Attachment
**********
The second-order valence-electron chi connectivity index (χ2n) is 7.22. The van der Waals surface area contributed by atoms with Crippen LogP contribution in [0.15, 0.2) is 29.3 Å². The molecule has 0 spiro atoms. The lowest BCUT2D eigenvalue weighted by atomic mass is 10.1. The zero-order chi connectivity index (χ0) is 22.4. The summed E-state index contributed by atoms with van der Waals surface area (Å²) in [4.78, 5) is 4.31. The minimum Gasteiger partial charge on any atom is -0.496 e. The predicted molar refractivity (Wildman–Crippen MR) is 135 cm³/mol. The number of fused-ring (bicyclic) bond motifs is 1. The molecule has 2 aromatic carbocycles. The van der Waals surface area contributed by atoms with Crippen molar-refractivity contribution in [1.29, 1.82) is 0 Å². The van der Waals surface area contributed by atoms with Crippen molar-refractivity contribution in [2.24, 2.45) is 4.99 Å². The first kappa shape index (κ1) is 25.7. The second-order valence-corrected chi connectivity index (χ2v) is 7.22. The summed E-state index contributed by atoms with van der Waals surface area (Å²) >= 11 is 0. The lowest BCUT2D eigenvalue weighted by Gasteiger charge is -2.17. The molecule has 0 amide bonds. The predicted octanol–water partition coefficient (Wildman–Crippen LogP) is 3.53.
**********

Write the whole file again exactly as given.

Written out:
The second-order valence-electron chi connectivity index (χ2n) is 7.22. The van der Waals surface area contributed by atoms with Crippen LogP contribution in [0.15, 0.2) is 29.3 Å². The molecule has 0 spiro atoms. The lowest BCUT2D eigenvalue weighted by atomic mass is 10.1. The zero-order chi connectivity index (χ0) is 22.4. The summed E-state index contributed by atoms with van der Waals surface area (Å²) in [4.78, 5) is 4.31. The minimum Gasteiger partial charge on any atom is -0.496 e. The predicted molar refractivity (Wildman–Crippen MR) is 135 cm³/mol. The number of fused-ring (bicyclic) bond motifs is 1. The molecule has 2 aromatic carbocycles. The van der Waals surface area contributed by atoms with Crippen molar-refractivity contribution in [1.29, 1.82) is 0 Å². The van der Waals surface area contributed by atoms with Crippen molar-refractivity contribution in [2.24, 2.45) is 4.99 Å². The first kappa shape index (κ1) is 25.7. The second-order valence-corrected chi connectivity index (χ2v) is 7.22. The summed E-state index contributed by atoms with van der Waals surface area (Å²) >= 11 is 0. The lowest BCUT2D eigenvalue weighted by Gasteiger charge is -2.17. The molecule has 0 amide bonds. The predicted octanol–water partition coefficient (Wildman–Crippen LogP) is 3.53.